4. Mix in the rest of the ingredients (non-dairy milk, parsley, olive oil and salt) until uniform.
  5. Serve in your preferred way: sauce topping, dip, or spread.

avocado-spread

After several trial and error attempts, this is the version that my kids love. The creamy and buttery mild flavour of the avocado is enhanced and made refreshing with the addition of lime, parsley and salt. A super simple way to add avocado on your kids’ plates. You don’t even have to use your blender if you are like me, who dislike the work of cleaning up afterwards due to the oil.

Avocado Ice Cream

This avocado ice cream recipe is unique, in that it is dairy-free, and uses raw honey instead of sugar, since sugar is so bad for my kids with eczema.

Ingredients:

  • 2 ripe avocados
  • 1 small lime
  • 2 tablespoons honey (we prefer ours less sweet, you can add more if you prefer)
  • 1/4 cup non-dairy milk or non-dairy cream (your choice, we love to use coconut milk and coconut cream)
  • a pinch of salt

Instructions:

  1. Cut the avocado into half and remove the pit. Use a spoon to scoop up the flesh. Discard the skin.
  2. In a bowl, use a fork to mash up the avocado.
  3. Cut the lime into half and squeeze its juice onto the mashed avocado, taking care to remove the seeds.
  4. Add in the raw honey, and stir until it is mixed into the avocado.
  5. Pour the mixture into the blender, and add in the non-dairy milk and salt.
  6. Blend until you obtain a smooth consistency.
  7. Transfer onto a container and place in freezer for 3 hours or more (overnight will be good). If the ice cream is too hard when you take it out of the freezer, let it thaw for about 15 minutes before serving. Enjoy!

Ice cream is something that the kids really love, while still living on a clean diet, so not compromising on their sugar intake, dairy intake, etc. At the same time, they are getting loads of the goodness from the avocado, so boosting their health and bringing them further along on their road of healing.

Healthy Foods can be Fun & Exciting too!

The first time that my children gave the stamp of approval for my avocado sauce topped on gluten-free noodles, I almost jumped for joy! After numerous failed attempts at bringing this super food into our household, they were finally ready to embrace what nature has magically and delicately created for us. Life is good!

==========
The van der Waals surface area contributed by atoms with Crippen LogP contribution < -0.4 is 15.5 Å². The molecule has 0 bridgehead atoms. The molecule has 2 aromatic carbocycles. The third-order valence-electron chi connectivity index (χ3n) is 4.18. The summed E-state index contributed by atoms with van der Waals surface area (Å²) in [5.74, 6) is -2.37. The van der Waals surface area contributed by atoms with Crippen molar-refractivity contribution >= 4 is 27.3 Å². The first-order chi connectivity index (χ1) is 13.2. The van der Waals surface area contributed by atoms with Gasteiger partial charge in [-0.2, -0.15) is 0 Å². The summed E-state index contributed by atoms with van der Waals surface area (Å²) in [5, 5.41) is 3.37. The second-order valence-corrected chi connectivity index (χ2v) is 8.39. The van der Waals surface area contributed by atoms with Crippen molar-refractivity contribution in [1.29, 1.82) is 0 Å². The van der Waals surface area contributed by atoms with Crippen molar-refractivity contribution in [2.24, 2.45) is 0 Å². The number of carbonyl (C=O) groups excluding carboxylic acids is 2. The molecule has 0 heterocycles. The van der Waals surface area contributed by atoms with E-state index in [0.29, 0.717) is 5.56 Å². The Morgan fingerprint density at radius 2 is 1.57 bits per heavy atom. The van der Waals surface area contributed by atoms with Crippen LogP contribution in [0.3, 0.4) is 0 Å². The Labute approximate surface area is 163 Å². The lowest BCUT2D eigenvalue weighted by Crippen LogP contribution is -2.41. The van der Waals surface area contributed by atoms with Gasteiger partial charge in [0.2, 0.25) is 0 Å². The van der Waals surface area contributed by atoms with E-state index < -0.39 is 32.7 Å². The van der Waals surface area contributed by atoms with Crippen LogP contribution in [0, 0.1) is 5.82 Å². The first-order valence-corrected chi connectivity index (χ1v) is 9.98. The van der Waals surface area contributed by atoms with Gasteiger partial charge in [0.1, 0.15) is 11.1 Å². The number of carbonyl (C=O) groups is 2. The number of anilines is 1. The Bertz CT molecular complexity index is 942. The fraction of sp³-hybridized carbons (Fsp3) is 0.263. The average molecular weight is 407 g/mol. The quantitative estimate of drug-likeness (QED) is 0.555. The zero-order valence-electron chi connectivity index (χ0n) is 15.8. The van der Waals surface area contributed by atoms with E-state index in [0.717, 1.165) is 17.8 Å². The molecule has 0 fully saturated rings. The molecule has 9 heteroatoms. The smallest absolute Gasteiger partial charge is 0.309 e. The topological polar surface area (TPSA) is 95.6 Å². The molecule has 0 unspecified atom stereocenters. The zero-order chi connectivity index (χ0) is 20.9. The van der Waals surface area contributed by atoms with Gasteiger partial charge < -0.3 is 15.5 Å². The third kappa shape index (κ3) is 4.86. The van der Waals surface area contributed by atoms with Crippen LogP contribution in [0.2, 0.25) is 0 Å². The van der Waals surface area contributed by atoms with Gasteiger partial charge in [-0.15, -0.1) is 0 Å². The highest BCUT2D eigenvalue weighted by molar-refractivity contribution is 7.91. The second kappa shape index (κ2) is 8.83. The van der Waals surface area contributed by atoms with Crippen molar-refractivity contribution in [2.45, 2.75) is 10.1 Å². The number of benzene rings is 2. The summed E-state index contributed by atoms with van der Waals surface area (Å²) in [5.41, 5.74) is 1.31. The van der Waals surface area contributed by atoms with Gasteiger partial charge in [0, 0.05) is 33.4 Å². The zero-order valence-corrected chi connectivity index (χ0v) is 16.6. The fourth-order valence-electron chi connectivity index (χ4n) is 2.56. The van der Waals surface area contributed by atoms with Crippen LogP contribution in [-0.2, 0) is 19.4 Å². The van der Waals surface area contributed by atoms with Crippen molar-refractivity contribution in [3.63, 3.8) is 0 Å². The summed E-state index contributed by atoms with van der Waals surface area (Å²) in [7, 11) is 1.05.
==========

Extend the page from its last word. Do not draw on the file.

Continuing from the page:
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8 thoughts on “Avocado Recipes for Kids – a delicious way to boost their health

  1. When my baby started solids, she loved avocados. Not now, unfortunately. Usually, my baby is a fantastic eater, but it is getting harder and harder to give her veggies in general as she becomes more of a toddler and wants to eat chicken with sweet potatoes and pasta!
    Anyways, I would love her to eat avocado at least again, as it contains so many valuable nutrients. I will try your ice cream recipe! She has never tried ice cream before, so getting into her avocado ice cream as a start will be a great idea!
    Thank you for the post!

  2. I love avocados and I may need to add this to more regular meals in my house. I really appreciated you telling us how to tell if an avocado is ripe and if you’re not going to eat it immediately than to grab a firm one.

    Thank you also for the warning about gastrointestinal disorders. It’s good to hear the great news and then things to watch out for.

  3. I absolutely loved this article. I am also a huge fan of the Avocado. Down here in South Texas, we eat a lot of avocados in dips, salads, Mexican food, as a side vegetable or just on crackers in front of the TV. I had not ever heard of avocado ice cream before. That is one I have to try. You gave nutritional values and health information that was useful for me as well as informative and something I didn’t know.. Thank you.

    • Hi Deborah, it’s fantastic that you’re already having lots of avocado in your diet! You’re tapping on one of the many miracles of Mother Nature! Do give the ice cream a try, and let me know how you like it!